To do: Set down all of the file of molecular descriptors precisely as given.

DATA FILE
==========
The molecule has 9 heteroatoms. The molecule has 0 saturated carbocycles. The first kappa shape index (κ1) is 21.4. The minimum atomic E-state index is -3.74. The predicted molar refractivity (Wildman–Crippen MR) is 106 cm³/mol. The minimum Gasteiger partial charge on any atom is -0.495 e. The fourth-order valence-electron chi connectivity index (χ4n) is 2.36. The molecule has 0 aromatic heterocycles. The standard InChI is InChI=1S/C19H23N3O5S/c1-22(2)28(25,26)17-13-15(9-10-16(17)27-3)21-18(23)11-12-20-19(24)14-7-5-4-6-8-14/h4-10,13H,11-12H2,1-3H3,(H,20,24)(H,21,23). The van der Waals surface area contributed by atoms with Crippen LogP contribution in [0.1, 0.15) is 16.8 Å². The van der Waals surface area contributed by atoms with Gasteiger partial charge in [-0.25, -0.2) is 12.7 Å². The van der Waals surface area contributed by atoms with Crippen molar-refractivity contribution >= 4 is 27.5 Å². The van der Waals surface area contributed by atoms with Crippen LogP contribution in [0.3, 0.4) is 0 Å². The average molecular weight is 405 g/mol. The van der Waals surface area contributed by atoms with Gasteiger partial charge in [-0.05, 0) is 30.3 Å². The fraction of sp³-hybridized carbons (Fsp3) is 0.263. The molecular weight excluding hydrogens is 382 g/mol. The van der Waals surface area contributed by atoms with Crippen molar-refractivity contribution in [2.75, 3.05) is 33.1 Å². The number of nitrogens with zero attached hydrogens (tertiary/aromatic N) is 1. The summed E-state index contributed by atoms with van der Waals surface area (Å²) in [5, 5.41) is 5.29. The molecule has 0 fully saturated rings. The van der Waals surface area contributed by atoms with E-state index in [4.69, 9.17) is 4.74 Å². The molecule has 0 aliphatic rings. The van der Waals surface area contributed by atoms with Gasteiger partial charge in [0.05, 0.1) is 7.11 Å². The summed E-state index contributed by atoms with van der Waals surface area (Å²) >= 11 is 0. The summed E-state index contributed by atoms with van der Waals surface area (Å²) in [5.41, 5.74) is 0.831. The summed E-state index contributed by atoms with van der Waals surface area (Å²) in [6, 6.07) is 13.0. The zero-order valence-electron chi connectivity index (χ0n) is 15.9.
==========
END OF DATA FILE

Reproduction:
The molecule has 9 heteroatoms. The molecule has 0 saturated carbocycles. The first kappa shape index (κ1) is 21.4. The minimum atomic E-state index is -3.74. The predicted molar refractivity (Wildman–Crippen MR) is 106 cm³/mol. The minimum Gasteiger partial charge on any atom is -0.495 e. The fourth-order valence-electron chi connectivity index (χ4n) is 2.36. The molecule has 0 aromatic heterocycles. The standard InChI is InChI=1S/C19H23N3O5S/c1-22(2)28(25,26)17-13-15(9-10-16(17)27-3)21-18(23)11-12-20-19(24)14-7-5-4-6-8-14/h4-10,13H,11-12H2,1-3H3,(H,20,24)(H,21,23). The van der Waals surface area contributed by atoms with Crippen LogP contribution in [0.1, 0.15) is 16.8 Å². The van der Waals surface area contributed by atoms with Gasteiger partial charge in [-0.25, -0.2) is 12.7 Å². The van der Waals surface area contributed by atoms with Crippen molar-refractivity contribution >= 4 is 27.5 Å². The van der Waals surface area contributed by atoms with Crippen LogP contribution in [0.3, 0.4) is 0 Å². The average molecular weight is 405 g/mol. The van der Waals surface area contributed by atoms with Gasteiger partial charge in [-0.05, 0) is 30.3 Å². The fraction of sp³-hybridized carbons (Fsp3) is 0.263. The molecular weight excluding hydrogens is 382 g/mol. The van der Waals surface area contributed by atoms with Crippen molar-refractivity contribution in [2.75, 3.05) is 33.1 Å². The number of nitrogens with zero attached hydrogens (tertiary/aromatic N) is 1. The summed E-state index contributed by atoms with van der Waals surface area (Å²) in [5, 5.41) is 5.29. The molecule has 0 fully saturated rings. The van der Waals surface area contributed by atoms with E-state index in [4.69, 9.17) is 4.74 Å². The molecule has 0 aliphatic rings. The van der Waals surface area contributed by atoms with Gasteiger partial charge in [0.05, 0.1) is 7.11 Å². The summed E-state index contributed by atoms with van der Waals surface area (Å²) >= 11 is 0. The summed E-state index contributed by atoms with van der Waals surface area (Å²) in [5.41, 5.74) is 0.831. The summed E-state index contributed by atoms with van der Waals surface area (Å²) in [6, 6.07) is 13.0. The zero-order valence-electron chi connectivity index (χ0n) is 15.9.